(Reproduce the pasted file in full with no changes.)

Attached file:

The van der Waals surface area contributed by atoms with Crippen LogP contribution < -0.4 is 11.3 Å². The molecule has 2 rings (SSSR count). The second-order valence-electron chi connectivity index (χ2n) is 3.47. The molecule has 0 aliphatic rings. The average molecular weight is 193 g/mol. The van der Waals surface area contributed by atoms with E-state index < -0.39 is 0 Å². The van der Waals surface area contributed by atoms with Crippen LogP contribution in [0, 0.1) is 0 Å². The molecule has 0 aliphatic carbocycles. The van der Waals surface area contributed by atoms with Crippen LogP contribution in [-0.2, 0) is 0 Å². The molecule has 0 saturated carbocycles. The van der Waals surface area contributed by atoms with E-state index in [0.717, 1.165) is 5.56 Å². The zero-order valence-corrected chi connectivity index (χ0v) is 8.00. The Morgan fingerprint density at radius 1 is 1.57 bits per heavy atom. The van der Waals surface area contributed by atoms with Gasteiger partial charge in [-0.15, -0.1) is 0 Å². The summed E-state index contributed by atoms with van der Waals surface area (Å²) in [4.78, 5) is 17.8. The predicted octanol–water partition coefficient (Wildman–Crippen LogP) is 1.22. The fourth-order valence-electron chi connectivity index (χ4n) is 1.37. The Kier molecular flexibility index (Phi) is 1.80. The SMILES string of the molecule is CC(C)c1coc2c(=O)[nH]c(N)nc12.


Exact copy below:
The van der Waals surface area contributed by atoms with Crippen LogP contribution < -0.4 is 11.3 Å². The molecule has 2 rings (SSSR count). The second-order valence-electron chi connectivity index (χ2n) is 3.47. The molecule has 0 aliphatic rings. The average molecular weight is 193 g/mol. The van der Waals surface area contributed by atoms with E-state index < -0.39 is 0 Å². The van der Waals surface area contributed by atoms with Crippen LogP contribution in [0, 0.1) is 0 Å². The molecule has 0 aliphatic carbocycles. The van der Waals surface area contributed by atoms with Crippen LogP contribution in [-0.2, 0) is 0 Å². The molecule has 0 saturated carbocycles. The van der Waals surface area contributed by atoms with E-state index in [0.717, 1.165) is 5.56 Å². The zero-order valence-corrected chi connectivity index (χ0v) is 8.00. The Morgan fingerprint density at radius 1 is 1.57 bits per heavy atom. The van der Waals surface area contributed by atoms with Gasteiger partial charge in [-0.15, -0.1) is 0 Å². The summed E-state index contributed by atoms with van der Waals surface area (Å²) in [4.78, 5) is 17.8. The predicted octanol–water partition coefficient (Wildman–Crippen LogP) is 1.22. The fourth-order valence-electron chi connectivity index (χ4n) is 1.37. The Kier molecular flexibility index (Phi) is 1.80. The SMILES string of the molecule is CC(C)c1coc2c(=O)[nH]c(N)nc12.